In Bush's Vision, a Mission to Spread Power of Liberty
By DAVID E. SANGER
Published: October 21, 2004
ASHINGTON, Oct. 20 - In the last, frenetic two weeks of the campaign, there comes a moment at every rally, every town hall meeting, when President Bush starts talking about what he calls "the transformational power of liberty.''
It usually happens toward the end of his speech, after Mr. Bush accuses Senator John Kerry of seeking to beat a hasty retreat from Iraq and of surrendering American sovereignty by creating a "global test'' for the use of military power. It almost always starts with Mr. Bush's description of his warm relationship with Junichiro Koizumi, the Japanese prime minister, and his sense of wonder that he sits down "at the table with the head of a former enemy'' whom his father fought in the Second World War.
Yet it moves quickly to a vision democracy in Afghanistan and Iraq, and then to "free governments in the broader Middle East that will fight the terrorists, instead of harboring them.'' It is Mr. Bush's way of infusing the storyline of his presidency with a sense of mission, one as great as the liberation of Asia and Europe a half-century ago, one with the promise of turning the region into what Japan has become: wealthy, peaceful and its own distinctive form of democracy.
It is deliberately far more Reagan than Bush 41, a sparkling symbol of "the vision thing'' that Mr. Bush's father lacked, with disastrous electoral results, a dozen years ago. And while the president's riff rarely shows up on the evening news, it is the uplifting moment in his daily message. It is artfully crafted to get his audiences to look beyond the daily headlines of beheadings and suicide bombers, of an insurgency that has defied American military might, and to focus Americans' attention on the fact that Afghans have just gone to the polls and that Iraqis are trying to do the same.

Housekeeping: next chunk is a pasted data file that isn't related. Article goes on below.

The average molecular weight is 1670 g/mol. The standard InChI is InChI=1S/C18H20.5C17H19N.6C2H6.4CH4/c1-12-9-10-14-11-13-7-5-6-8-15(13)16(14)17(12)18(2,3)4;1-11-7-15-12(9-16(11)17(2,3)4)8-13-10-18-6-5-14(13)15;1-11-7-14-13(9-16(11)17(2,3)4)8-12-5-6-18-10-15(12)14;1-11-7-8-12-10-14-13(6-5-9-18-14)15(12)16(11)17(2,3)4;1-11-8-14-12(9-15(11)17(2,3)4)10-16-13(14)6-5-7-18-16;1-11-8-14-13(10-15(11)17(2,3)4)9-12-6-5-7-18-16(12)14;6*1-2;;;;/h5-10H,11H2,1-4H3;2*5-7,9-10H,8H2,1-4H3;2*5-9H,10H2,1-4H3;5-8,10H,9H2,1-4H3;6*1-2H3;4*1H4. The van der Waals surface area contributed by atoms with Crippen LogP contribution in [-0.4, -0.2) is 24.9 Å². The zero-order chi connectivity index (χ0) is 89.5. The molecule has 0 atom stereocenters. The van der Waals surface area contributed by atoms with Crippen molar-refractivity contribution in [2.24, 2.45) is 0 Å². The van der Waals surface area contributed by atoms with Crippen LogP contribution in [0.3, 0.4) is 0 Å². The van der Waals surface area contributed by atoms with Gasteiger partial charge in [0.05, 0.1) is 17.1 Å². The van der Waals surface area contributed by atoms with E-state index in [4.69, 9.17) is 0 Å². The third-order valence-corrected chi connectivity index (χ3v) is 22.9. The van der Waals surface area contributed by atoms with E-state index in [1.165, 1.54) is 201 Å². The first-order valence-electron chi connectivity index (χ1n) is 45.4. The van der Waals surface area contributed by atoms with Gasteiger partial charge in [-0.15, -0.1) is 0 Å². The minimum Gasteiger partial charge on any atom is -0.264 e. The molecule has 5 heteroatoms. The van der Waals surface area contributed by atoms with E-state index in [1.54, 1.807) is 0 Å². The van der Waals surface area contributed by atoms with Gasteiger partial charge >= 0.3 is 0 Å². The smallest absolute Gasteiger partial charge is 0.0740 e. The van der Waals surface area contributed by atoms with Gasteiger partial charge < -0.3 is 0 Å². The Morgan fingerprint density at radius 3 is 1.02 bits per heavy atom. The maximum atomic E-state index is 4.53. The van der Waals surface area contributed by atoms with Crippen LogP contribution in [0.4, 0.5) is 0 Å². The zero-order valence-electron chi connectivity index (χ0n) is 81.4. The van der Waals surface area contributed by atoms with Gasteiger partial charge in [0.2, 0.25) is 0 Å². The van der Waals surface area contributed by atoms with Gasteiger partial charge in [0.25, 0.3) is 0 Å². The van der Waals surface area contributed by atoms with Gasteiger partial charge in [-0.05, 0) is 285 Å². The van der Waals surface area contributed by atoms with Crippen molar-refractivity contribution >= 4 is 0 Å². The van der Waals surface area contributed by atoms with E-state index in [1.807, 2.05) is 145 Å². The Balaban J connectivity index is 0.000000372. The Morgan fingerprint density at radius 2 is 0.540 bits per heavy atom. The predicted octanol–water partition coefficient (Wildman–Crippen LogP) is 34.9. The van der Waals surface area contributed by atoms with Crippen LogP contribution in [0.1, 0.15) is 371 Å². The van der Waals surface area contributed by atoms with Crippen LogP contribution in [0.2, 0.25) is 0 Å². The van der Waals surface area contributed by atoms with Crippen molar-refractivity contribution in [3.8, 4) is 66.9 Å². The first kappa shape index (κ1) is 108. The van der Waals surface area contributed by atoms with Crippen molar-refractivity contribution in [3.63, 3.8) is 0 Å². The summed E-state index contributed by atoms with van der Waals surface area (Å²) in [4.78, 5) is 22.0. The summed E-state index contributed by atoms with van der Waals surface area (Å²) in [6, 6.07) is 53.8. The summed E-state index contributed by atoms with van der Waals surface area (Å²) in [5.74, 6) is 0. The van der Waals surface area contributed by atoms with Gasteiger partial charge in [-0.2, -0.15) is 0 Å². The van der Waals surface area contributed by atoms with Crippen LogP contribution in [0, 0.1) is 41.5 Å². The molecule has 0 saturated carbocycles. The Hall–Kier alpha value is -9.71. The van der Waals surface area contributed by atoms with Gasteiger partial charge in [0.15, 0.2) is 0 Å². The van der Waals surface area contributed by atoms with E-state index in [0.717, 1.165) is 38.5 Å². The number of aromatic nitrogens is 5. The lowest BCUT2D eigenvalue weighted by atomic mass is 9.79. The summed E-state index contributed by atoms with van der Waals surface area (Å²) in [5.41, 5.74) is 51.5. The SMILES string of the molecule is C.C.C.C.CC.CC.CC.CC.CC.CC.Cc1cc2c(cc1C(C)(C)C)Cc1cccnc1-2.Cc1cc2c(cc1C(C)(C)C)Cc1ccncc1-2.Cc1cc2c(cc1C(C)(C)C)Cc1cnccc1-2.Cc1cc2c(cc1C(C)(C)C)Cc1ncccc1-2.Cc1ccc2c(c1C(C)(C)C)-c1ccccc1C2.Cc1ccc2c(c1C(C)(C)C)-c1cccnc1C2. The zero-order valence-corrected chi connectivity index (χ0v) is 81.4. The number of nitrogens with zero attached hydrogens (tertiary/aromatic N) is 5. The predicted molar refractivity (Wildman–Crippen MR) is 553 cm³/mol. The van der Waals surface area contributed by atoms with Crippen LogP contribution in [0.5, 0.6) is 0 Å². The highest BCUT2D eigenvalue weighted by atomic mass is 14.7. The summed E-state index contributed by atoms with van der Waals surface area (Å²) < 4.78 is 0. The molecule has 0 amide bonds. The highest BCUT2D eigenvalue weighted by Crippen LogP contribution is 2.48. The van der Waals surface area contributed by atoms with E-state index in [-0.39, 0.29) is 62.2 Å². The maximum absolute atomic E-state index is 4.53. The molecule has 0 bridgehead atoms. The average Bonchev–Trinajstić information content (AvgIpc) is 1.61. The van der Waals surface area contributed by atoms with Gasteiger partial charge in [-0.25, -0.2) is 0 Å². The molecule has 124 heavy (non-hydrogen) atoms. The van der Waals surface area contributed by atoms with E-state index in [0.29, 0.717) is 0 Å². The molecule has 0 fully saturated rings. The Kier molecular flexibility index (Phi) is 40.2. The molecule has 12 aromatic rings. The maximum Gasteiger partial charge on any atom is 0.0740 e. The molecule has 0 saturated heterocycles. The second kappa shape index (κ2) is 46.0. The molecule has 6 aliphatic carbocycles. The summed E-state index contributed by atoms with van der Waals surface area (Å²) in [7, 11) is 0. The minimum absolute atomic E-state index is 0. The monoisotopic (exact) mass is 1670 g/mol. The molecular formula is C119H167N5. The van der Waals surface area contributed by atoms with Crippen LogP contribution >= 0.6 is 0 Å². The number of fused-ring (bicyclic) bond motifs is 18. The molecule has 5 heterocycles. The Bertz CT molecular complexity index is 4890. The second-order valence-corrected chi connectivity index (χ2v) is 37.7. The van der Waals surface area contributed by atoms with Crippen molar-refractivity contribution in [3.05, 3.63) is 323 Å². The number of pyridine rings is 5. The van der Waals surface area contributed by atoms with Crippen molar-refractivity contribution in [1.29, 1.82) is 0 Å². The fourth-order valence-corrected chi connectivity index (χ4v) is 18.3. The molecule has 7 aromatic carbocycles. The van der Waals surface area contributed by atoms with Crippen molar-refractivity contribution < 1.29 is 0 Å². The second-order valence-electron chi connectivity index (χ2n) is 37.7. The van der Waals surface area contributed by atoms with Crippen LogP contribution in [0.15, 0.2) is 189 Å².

"Freedom is on the march,'' Mr. Bush declared in St. Petersburg, Fla., on Tuesday morning, as he began to describe an American mission to spread democracy and liberty that just a few years ago was the vision of just a few neo-conservatives, led by Paul D. Wolfowitz, the deputy defense secretary. That argument gathered enthusiasts in the administration as they pressed arguments for ousting Saddam Hussein. "Freedom is taking hold in a part of the world that no one ever dreamed would be free,'' Mr. Bush said, "and that makes America more secure.''
Mr. Kerry and many of the president's other critics argue that his embrace of American-led democratization - replete with a warm reference to Harry S. Truman, the president who initiated the reconstruction of Europe and Japan - amounts to little more than an ex post facto justification of the war. They note that Mr. Bush gave only one major speech about democratizing the Middle East before invading Iraq, though he spoke almost daily of the threat of unconventional weapons. ("We needed a few more of the democratization speeches, and less of the other,'' one of his most senior advisers conceded late last year.) Now, it is part of his daily message.
[Actually it was in there from the beginning - selenite]
Critics argue that Mr. Bush's speech glosses over all the mistakes of the last 18 months that have made it more difficult for reformers in the region to sow the seeds of change. And it is certainly jarring to anyone who heard Mr. Bush argue during the 2000 campaign that it was time to get the American military out of the nation-building business, only to run for re-election in 2004 as a passionate proselytizer for using American power to remake one of the most undemocratic corners of the world.